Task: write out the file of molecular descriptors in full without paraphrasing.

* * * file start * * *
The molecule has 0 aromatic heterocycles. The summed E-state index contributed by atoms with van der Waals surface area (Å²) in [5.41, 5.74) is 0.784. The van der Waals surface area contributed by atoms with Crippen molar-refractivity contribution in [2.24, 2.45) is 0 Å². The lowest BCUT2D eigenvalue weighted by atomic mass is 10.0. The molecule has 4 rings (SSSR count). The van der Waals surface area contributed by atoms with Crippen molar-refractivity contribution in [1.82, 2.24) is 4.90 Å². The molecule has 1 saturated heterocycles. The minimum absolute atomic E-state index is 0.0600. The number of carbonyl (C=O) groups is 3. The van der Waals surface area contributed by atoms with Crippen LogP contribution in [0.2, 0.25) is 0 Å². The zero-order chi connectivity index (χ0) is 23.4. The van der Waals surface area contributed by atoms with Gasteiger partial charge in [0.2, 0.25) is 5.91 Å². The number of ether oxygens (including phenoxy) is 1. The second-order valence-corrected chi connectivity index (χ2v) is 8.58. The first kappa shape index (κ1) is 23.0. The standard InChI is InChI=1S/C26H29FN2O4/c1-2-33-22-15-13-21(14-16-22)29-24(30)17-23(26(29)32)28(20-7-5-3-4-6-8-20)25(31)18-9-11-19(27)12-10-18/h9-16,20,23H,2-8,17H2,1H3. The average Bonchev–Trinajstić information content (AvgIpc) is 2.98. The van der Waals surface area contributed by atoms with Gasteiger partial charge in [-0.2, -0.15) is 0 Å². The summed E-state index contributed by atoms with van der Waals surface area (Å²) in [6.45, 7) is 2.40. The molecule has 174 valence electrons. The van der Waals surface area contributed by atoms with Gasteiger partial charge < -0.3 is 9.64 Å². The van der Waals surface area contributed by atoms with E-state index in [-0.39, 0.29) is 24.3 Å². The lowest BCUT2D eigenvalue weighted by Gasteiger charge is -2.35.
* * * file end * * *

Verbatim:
The molecule has 0 aromatic heterocycles. The summed E-state index contributed by atoms with van der Waals surface area (Å²) in [5.41, 5.74) is 0.784. The van der Waals surface area contributed by atoms with Crippen molar-refractivity contribution in [2.24, 2.45) is 0 Å². The lowest BCUT2D eigenvalue weighted by atomic mass is 10.0. The molecule has 4 rings (SSSR count). The van der Waals surface area contributed by atoms with Crippen molar-refractivity contribution in [1.82, 2.24) is 4.90 Å². The molecule has 1 saturated heterocycles. The minimum absolute atomic E-state index is 0.0600. The number of carbonyl (C=O) groups is 3. The van der Waals surface area contributed by atoms with Crippen LogP contribution in [0.2, 0.25) is 0 Å². The zero-order chi connectivity index (χ0) is 23.4. The van der Waals surface area contributed by atoms with Gasteiger partial charge in [0.2, 0.25) is 5.91 Å². The number of ether oxygens (including phenoxy) is 1. The second-order valence-corrected chi connectivity index (χ2v) is 8.58. The first kappa shape index (κ1) is 23.0. The standard InChI is InChI=1S/C26H29FN2O4/c1-2-33-22-15-13-21(14-16-22)29-24(30)17-23(26(29)32)28(20-7-5-3-4-6-8-20)25(31)18-9-11-19(27)12-10-18/h9-16,20,23H,2-8,17H2,1H3. The average Bonchev–Trinajstić information content (AvgIpc) is 2.98. The van der Waals surface area contributed by atoms with Gasteiger partial charge in [-0.2, -0.15) is 0 Å². The summed E-state index contributed by atoms with van der Waals surface area (Å²) in [6.45, 7) is 2.40. The molecule has 174 valence electrons. The van der Waals surface area contributed by atoms with Gasteiger partial charge < -0.3 is 9.64 Å². The van der Waals surface area contributed by atoms with E-state index in [-0.39, 0.29) is 24.3 Å². The lowest BCUT2D eigenvalue weighted by Gasteiger charge is -2.35.